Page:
David has found the right slingshot and a stone that, if not lethal, has the potential to cause serious haemorrhage. And he is winding it up; looking Goliath square in the face; and saying he is prepared to use it, if Goliath doesn’t play by the rules.

And Goliath is fuming. But the fact is, the slingshot and the stone have been approved by the referees—and the rules were Goliath’s own idea.

Norman Girvan is a Professor Emeritus at UWI (Trinidad). He can be reached through his website.

This article originally appeared on 1804 Caribvoices.

More articles by:

CounterPunch Magazine

minimag-edit

bernie-the-sandernistas-cover-344x550

zen economics

Weekend Edition
March 24, 2017
Friday - Sunday
Michael Hudson
Trump is Obama’s Legacy: Will this Break up the Democratic Party?
Eric Draitser
Donald Trump and the Triumph of White Identity Politics
Jeffrey St. Clair
Roaming Charges: Nothing Was Delivered
Andrew Levine
Ryan’s Choice
Joshua Frank
Global Coal in Freefall, Tar Sands Development Drying Up (Bad News for Keystone XL)
Anthony DiMaggio
Ditching the “Deep State”: The Rise of a New Conspiracy Theory in American Politics
Rob Urie
Boris and Natasha Visit Fantasy Island
John Wight
London and the Dreary Ritual of Terrorist Attacks
Paul Buhle
The CIA and the Intellectuals…Again
David Rosen
Why Did Trump Target Transgender Youth?
Vijay Prashad
Inventing Enemies
Ben Debney
Outrage From the Imperial Playbook
Michael J. Sainato
Bernie Sanders’ Economic Advisor Shreds Trumponomics
Bill Willers
Volunteerism; Charisma; the Ivy League Stranglehold: a Very Brief Trilogy
Lawrence Davidson
Moral Failure at the UN
Pete Dolack
World Bank Declares Itself Above the Law
Nicola Perugini - Neve Gordon
Israel’s Human Rights Spies
Patrick Cockburn
From Paris to London: Another City, Another Attack
Ralph Nader
Reason and Justice Address Realities
Ramzy Baroud
‘Decolonizing the Mind’: Using Hollywood Celebrities to Validate Islam
Colin Todhunter
Monsanto in India: The Sacred and the Profane
Louisa Willcox
Grizzlies Under the Endangered Species Act: How Have They Fared?
Norman Pollack
Militarization of American Fascism: Trump the Usurper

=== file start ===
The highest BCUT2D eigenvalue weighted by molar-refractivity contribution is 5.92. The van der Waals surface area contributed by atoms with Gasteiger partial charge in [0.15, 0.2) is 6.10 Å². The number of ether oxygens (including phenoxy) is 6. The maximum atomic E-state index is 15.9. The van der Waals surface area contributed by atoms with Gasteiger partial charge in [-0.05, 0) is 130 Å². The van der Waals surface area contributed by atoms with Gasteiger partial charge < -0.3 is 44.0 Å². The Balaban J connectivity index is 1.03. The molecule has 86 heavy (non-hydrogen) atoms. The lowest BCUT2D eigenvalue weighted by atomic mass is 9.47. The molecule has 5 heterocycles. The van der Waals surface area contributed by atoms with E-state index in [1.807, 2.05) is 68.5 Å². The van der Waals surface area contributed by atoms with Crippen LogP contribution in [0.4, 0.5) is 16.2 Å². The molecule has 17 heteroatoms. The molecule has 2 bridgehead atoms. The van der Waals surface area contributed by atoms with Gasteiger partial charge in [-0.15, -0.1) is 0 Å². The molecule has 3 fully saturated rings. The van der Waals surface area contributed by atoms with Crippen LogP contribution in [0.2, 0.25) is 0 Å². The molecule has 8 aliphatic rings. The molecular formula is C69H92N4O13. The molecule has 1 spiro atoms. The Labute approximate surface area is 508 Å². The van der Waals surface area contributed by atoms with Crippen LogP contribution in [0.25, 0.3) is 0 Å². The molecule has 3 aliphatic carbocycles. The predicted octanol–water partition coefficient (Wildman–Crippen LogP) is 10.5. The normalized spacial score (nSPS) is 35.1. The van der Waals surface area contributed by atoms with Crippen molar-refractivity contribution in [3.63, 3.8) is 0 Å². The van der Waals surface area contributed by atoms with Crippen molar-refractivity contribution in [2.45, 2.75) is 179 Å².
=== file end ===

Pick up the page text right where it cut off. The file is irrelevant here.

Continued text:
Pepe Escobar
North Korea: The Real Serious Options on the Table
Brian Cloughley
“These Things Are Done”: Eavesdropping on Trump
Sheldon Richman
You Can’t Blame Trump’s Military Budget on NATO
Carol Wolman
Trump vs the People: a Psychiatrist’s Analysis
Stanley L. Cohen
The White House . . . Denial and Cover-ups
Farhang Jahanpour
America’s Woes, Europe’s Responsibilities
Joseph Natoli
March Madness Outside the Basketball Court
Bruce Mastron
Slaughtered Arabs Don’t Count
Ayesha Khan
The Headscarf is Not an Islamic Compulsion
Pauline Murphy
Unburied Truth: Exposing the Church’s Iron Chains on Ireland
Ron Jacobs
Music is Love, Music is Politics
Christopher Brauchli
Prisoners as Captive Customers
M. Shadee Malaklou
An Open Letter to Duke University’s Class of 2007, About Your Open Letter to Stephen Miller
Robert Koehler
The Mosque That Disappeared
Franklin Lamb
Update from Madaya
Dan Bacher
Federal Scientists Find Delta Tunnels Plan Will Devastate Salmon
Barbara Nimri Aziz
The Gig Economy: Which Side Are You On?
Kollibri terre Sonnenblume
Marines to Kill Desert Tortoises
Louis Proyect
What Caused the Holodomor?
Max Mastellone
Seeking Left Unity Through a Definition of Progressivism
Charles R. Larson
Review: David Bellos’s “Novel of the Century: the Extraordinary Adventure of Les Misérables”
David Yearsley
Ear of Darkness: the Soundtracks of Steve Bannon’s Films
FacebookTwitterGoogle+RedditEmail